An automated future requires industry to be proactive, speakers say
Automated car developers and regulators need to be proactive to deal with the issues facing the industry, from public education to safety to employment dislocations to city planning, said speakers at the second full day of the Automated Vehicles Symposium in San Francisco.
The arrival of automated vehicles will inevitably lead to changes in employment, said Erica L. Groshen, a visiting senior scholar at Cornell University’s School of Industrial Labor Relations.
“Innovation is not new,” she said. “Let’s learn from the past.”
Her team has studied past technology-driven dislocations dating back to the industrial revolution and found that even when jobs are lost, eventually full employment returns.
“When jobs are lost, eventually we get back to full employment. However, there can be very high costs to the workers involved,” and “the losses precede the benefits, if the workers ever get them at all.”
Automated vehicles should lead to cheaper transportation, which will mean that consumers have more money to spend on other things, which will benefit the economy.
However, Groshen noted, “we’re going to lose a lot of drivers,” many of whom will need new skills. In all, she expects 1.3 million to 2.3 million displaced workers, with losses of $80,000 to $120,000 per worker, for a total impact of $200-300 billion.
That is about half the size of the displacement that occurred when manufacturing jobs mostly went to China, so “the impact is consequential, and it’s manageable.”
The industry and government could let AVs develop without regard to this dislocation, which could lead to unrest. It could also slow the adoption of AVS to let the job market catch up. Or, it could use her preferred option, to direct some of the $800 billion in annual economic impact from automated vehicles to help offset this.
That could include strengthening workforce development programs, wage insurance, worker retraining, even a universal basic income, she said.
“None of them is a silver bullet, but they all have evidence of success,” she said.
Mark Rosekind, the chief safety innovation officer — a job he said is unique in the industry — for the reclusive robo-taxi startup Zoox, said getting traffic deaths down to zero should be the industry goal, but it will take a while to get there.
“It is fantasy” to say that no lives will be lost once the technology takes hold, but that can be a goal as long as the industry is proactive.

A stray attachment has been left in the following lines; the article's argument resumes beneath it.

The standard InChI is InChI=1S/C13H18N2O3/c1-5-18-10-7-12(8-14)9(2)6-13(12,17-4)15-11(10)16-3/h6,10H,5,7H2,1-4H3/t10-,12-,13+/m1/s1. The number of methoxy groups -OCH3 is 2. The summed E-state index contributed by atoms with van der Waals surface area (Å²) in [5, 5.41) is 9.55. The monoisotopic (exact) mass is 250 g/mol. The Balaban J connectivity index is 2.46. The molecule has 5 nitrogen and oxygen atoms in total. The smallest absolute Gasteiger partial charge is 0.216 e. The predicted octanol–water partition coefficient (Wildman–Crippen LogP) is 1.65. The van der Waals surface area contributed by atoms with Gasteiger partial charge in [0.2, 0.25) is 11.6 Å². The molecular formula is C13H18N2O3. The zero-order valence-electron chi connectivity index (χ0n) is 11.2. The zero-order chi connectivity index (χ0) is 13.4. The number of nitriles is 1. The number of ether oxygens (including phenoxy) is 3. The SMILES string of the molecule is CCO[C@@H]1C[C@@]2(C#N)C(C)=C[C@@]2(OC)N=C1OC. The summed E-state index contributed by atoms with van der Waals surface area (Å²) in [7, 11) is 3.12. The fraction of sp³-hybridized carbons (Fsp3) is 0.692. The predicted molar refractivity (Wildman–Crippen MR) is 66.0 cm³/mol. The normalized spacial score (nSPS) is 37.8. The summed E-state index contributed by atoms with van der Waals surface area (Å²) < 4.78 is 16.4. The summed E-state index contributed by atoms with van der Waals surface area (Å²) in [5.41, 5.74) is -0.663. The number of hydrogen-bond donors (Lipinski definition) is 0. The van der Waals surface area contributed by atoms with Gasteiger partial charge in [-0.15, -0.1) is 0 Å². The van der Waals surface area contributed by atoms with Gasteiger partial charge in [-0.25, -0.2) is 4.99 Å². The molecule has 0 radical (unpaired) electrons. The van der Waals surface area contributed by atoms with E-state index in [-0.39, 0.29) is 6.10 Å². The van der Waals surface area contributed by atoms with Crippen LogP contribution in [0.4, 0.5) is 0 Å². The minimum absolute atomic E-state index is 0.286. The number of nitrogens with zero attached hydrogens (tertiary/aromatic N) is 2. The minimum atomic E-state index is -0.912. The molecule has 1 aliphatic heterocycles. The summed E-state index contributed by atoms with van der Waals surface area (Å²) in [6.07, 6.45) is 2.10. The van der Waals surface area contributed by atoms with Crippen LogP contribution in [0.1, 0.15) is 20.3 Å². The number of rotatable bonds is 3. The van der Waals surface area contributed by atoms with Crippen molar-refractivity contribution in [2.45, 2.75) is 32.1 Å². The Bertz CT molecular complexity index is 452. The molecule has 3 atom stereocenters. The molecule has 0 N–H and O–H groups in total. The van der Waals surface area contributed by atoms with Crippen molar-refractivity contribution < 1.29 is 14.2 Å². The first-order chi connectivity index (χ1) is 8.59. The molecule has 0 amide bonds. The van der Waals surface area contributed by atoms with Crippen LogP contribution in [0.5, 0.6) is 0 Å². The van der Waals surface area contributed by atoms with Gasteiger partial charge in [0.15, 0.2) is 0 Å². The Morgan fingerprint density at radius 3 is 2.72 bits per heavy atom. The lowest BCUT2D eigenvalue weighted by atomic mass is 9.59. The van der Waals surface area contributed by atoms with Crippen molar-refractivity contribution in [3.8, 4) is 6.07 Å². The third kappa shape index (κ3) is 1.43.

“For 50 years in the auto industry, it’s. been reactive,” he said, but now, “let’s prevent that crash from happening in the first place. It’s completely different.”
The automotive industry has led safety initiatives, including a recent agreement by 20 automakers, representing 99 percent of cars manufactured, to make automatic emergency braking standard on new vehicles. That means that capability will be standard about three to four years before government regulation would have made it happen, he said.
“The industry has taken on some really hard things and figured out how to move them forward,” said Rosekind, who previously headed the National Highway Traffic Safety Administration.
Erica Groshen, visiting senior scholar at at Cornell University’s School of Industrial Labor Relations.
The ride-sharing company Lyft is looking ahead by setting up service centers for its drivers, where they can have their cars maintained and cleaned.
Nadeem Sheikh, the vice president of autonomous vehicle programs at Lyft, said the company has made an initial investment of $100 million to begin setting up the centers in urban centers, which help lower costs because the cars are kept in good shape at locations that are convenient to access.
Those centers can then be used to maintain autonomous vehicles, Sheikh said, which also keeps them on the road.
“The driver service center allows us to … operate autonomous vehicles much more cost effectively,” he said.
Boston has been working with driverless cars since 2016, and recently expanded the scope of its work with driverless car maker Nutonomy to include the whole city (albeit with only five vehicles). John Moavenzadeh, Head of Mobility Industries and System Initiative at the World Economic Forum, has been working with Boston on its AV studies, along with Berlin and Shanghai.
He said consumer surveys in those cities have shown that mass transit can be threatened in city centers, although it might grow stronger in the suburbs. In Boston, congestion downtown would increase by 5.5 percent due to the loss of mass transport because of the rise of driverless cars.
Cities can work to offset such changes by setting up dedicated lanes for AVs, occupancy-based pricing to encourage carpooling and other activities, he said.
“Cities will need to be increasingly thoughtful, increasingly proactive about how they plan for the transition that is most certainly coming,” he said.
Below: Mark Rosekind, chief safety innovation officer for the startup Zoox. Photo: AUVSI